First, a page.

Gods of Howl Mountain by Taylor Brown

Rory Docherty has returned home from the Korean War, missing the bottom half of his Gods of Howl Mountainleft leg and reeling from remembered horrors.  Being a maimed man, he doesn’t see himself fit for mill work in the closest town.  Instead, he runs moonshine for Eustace Uptree, the biggest operator of illicit stills in the county.

Home to Rory is the fastness of  Howl Mountain, where he lives with his grandmother Grannie May, a hard-talking herbalist whose name is well-known to the folks who visit her for her tinctures and potions.  Rory’s mother, Grannie May’s daughter, has long been out of the picture, years after an incident that left a man dead, another lacking an eye, and her mute ever since.

For Rory, running ‘shine has its own sets of problems.  There’s the Muldoons, a rival faction of bootleggers known for rotgut liquor and bad news wherever you meet them.  The county sheriff proves as dirty as any, and makes his own rules for the whiskey trade.  There’s also a federal agent creating havoc with the local bootlegging game who proves to be a scary foe to Rory.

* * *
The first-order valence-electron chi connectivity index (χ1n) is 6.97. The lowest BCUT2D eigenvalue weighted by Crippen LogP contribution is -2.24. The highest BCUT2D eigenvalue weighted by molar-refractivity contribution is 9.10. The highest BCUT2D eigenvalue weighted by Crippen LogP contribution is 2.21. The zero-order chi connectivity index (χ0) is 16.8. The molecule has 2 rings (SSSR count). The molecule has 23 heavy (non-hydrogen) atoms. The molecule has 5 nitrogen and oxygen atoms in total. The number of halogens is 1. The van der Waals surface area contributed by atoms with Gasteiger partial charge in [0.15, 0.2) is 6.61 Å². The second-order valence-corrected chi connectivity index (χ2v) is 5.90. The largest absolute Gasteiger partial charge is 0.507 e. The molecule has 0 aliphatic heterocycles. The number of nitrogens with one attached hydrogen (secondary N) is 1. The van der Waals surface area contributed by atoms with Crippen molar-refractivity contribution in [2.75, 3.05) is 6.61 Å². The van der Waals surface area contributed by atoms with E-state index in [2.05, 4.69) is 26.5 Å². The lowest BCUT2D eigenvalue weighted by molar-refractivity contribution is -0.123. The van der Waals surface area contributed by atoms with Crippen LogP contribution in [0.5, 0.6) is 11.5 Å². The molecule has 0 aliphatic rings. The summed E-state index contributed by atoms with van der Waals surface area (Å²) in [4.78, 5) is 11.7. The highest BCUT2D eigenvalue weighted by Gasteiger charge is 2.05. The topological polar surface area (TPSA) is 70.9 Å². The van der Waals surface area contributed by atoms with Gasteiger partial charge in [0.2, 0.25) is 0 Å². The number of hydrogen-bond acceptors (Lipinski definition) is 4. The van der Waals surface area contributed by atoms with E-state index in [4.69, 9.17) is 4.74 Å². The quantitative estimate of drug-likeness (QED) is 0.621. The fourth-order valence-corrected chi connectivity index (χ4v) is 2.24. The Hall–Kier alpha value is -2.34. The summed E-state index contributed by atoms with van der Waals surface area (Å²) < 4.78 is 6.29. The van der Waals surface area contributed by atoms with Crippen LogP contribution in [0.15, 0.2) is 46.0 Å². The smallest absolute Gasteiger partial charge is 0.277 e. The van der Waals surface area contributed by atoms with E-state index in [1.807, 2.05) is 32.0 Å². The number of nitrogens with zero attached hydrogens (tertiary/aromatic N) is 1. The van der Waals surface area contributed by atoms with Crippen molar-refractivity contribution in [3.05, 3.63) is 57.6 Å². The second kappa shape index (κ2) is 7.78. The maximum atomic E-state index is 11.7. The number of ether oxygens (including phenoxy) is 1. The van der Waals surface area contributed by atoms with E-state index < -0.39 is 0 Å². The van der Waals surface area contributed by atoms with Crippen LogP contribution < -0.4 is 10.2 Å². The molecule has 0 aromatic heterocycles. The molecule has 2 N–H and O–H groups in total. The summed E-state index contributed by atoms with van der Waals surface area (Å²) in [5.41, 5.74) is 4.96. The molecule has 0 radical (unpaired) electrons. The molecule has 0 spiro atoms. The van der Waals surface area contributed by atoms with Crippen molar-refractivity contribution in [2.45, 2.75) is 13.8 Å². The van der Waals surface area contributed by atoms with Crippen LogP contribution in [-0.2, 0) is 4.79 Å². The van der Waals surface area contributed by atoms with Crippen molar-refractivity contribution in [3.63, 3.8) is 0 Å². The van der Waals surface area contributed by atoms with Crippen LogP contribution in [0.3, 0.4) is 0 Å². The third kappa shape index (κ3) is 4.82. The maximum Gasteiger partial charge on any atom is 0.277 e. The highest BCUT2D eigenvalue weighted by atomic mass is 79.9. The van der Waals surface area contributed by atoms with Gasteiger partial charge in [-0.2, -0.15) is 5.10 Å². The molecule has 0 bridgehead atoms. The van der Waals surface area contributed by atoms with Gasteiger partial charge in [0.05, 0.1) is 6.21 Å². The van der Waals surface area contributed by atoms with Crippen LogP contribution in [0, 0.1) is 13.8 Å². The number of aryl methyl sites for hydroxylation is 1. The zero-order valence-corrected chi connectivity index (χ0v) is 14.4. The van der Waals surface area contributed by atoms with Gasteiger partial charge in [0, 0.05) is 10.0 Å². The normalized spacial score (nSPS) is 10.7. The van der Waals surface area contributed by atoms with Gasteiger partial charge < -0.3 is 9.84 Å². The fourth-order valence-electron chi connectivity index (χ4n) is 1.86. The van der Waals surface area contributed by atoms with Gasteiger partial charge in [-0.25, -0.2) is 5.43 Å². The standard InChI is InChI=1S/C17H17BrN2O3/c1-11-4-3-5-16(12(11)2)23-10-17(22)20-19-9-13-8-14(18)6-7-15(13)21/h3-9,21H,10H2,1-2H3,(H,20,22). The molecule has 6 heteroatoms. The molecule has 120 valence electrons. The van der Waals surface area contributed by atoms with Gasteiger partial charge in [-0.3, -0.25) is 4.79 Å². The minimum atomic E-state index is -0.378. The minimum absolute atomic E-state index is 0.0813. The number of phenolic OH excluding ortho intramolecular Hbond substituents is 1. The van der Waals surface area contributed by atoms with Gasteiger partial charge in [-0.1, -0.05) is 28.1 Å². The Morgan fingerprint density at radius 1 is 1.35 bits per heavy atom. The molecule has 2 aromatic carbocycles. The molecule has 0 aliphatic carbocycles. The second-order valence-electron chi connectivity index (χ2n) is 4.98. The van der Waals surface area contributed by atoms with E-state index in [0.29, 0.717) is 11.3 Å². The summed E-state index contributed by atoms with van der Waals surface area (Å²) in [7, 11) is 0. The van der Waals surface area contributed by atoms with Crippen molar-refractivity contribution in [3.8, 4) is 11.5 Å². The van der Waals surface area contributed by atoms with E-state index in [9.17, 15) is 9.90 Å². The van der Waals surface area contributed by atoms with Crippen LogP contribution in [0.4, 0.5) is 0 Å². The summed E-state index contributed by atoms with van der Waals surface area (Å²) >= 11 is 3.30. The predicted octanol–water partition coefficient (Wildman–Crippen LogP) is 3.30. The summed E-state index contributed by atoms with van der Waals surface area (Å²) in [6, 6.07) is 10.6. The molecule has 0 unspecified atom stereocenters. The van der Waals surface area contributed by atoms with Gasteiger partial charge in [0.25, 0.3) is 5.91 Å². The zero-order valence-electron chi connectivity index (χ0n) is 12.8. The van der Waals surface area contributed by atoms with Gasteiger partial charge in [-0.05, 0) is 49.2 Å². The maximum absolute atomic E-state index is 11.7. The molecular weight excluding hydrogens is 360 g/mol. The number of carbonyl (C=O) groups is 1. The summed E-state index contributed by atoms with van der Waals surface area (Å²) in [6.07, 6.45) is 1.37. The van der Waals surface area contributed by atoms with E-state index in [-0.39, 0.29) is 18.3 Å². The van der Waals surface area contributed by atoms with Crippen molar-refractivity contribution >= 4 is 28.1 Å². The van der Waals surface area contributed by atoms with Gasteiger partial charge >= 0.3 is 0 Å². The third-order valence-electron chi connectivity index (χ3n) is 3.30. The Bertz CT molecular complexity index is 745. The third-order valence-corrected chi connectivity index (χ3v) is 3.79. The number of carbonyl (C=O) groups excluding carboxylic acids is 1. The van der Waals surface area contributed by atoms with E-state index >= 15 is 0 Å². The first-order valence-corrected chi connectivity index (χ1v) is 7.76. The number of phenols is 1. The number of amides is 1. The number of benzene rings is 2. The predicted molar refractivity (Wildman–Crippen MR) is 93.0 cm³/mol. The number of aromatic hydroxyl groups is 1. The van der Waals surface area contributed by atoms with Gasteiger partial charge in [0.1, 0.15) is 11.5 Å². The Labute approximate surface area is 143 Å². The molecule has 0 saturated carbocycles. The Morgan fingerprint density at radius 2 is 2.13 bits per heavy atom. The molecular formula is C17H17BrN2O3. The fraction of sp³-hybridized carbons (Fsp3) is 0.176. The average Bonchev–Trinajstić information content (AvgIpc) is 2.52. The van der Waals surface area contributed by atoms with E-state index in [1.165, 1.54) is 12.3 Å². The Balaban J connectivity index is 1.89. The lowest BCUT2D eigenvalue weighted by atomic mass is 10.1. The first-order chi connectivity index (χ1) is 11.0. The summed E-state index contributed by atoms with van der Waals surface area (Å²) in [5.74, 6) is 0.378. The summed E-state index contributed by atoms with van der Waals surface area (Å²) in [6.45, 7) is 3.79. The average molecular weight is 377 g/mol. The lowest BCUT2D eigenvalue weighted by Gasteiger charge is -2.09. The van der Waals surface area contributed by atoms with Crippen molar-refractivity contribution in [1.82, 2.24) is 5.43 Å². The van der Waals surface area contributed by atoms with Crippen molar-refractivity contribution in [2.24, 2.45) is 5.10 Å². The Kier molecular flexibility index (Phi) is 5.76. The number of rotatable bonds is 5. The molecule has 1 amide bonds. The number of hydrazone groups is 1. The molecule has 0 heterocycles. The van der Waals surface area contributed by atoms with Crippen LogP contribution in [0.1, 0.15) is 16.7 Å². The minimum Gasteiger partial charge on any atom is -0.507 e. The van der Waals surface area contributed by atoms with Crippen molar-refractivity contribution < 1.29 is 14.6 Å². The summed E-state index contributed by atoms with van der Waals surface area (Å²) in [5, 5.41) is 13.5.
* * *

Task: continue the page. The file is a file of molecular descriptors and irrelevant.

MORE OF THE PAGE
With all this potential mayhem, let’s throw in the complications of love and lust.  Rory finds his heart taken at, of all places, a snake handling church, and then realizes that his love interest has connections with all the wrong people, including the sheriff.

Gods of Howl Mountain is a rollicking tale of souped-up cars, mountain lore, revenge, and sorrow.  The book draws some parallels to the film Thunder Road and the book The Wettest County in the World.  In the hands of this author, though, what could be a familiar rural noir trope becomes a well-written yarn that evokes the Blue Ridge Mountain setting nicely.

(William Hicks, Information Services)

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